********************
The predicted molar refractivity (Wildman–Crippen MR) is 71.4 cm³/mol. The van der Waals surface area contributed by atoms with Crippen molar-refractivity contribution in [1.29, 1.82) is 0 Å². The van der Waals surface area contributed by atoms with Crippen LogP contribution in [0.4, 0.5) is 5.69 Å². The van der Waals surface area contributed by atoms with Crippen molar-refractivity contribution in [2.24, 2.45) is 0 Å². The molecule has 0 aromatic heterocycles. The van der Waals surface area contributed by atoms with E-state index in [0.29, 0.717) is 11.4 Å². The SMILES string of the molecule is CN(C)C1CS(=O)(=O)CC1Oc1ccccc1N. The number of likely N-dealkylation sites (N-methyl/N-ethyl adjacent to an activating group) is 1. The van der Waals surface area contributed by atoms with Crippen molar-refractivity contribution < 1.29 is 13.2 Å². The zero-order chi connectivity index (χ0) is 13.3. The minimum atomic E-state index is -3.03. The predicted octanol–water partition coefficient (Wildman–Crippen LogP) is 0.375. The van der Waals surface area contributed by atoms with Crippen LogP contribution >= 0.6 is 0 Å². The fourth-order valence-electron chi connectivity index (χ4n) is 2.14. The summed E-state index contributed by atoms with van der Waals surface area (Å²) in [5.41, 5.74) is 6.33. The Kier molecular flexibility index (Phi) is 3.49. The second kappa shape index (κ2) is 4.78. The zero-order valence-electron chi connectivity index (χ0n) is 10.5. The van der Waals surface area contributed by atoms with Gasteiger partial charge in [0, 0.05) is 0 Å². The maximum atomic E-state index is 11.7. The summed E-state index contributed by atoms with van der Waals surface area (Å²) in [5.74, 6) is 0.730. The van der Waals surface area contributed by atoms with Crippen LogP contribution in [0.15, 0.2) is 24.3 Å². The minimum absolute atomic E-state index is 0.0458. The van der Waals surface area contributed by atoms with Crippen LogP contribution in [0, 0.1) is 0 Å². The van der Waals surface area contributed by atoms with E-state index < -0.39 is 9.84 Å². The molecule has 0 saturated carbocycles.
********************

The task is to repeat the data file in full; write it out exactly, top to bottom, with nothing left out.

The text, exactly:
The predicted molar refractivity (Wildman–Crippen MR) is 71.4 cm³/mol. The van der Waals surface area contributed by atoms with Crippen molar-refractivity contribution in [1.29, 1.82) is 0 Å². The van der Waals surface area contributed by atoms with Crippen LogP contribution in [0.4, 0.5) is 5.69 Å². The van der Waals surface area contributed by atoms with Crippen molar-refractivity contribution in [2.24, 2.45) is 0 Å². The molecule has 0 aromatic heterocycles. The van der Waals surface area contributed by atoms with E-state index in [0.29, 0.717) is 11.4 Å². The SMILES string of the molecule is CN(C)C1CS(=O)(=O)CC1Oc1ccccc1N. The number of likely N-dealkylation sites (N-methyl/N-ethyl adjacent to an activating group) is 1. The van der Waals surface area contributed by atoms with Crippen molar-refractivity contribution < 1.29 is 13.2 Å². The zero-order chi connectivity index (χ0) is 13.3. The minimum atomic E-state index is -3.03. The predicted octanol–water partition coefficient (Wildman–Crippen LogP) is 0.375. The van der Waals surface area contributed by atoms with Crippen LogP contribution >= 0.6 is 0 Å². The fourth-order valence-electron chi connectivity index (χ4n) is 2.14. The summed E-state index contributed by atoms with van der Waals surface area (Å²) in [5.41, 5.74) is 6.33. The Kier molecular flexibility index (Phi) is 3.49. The second kappa shape index (κ2) is 4.78. The zero-order valence-electron chi connectivity index (χ0n) is 10.5. The van der Waals surface area contributed by atoms with Gasteiger partial charge in [0, 0.05) is 0 Å². The maximum atomic E-state index is 11.7. The summed E-state index contributed by atoms with van der Waals surface area (Å²) in [5.74, 6) is 0.730. The van der Waals surface area contributed by atoms with Crippen LogP contribution in [0.15, 0.2) is 24.3 Å². The minimum absolute atomic E-state index is 0.0458. The van der Waals surface area contributed by atoms with Crippen LogP contribution in [0, 0.1) is 0 Å². The van der Waals surface area contributed by atoms with E-state index < -0.39 is 9.84 Å². The molecule has 0 saturated carbocycles.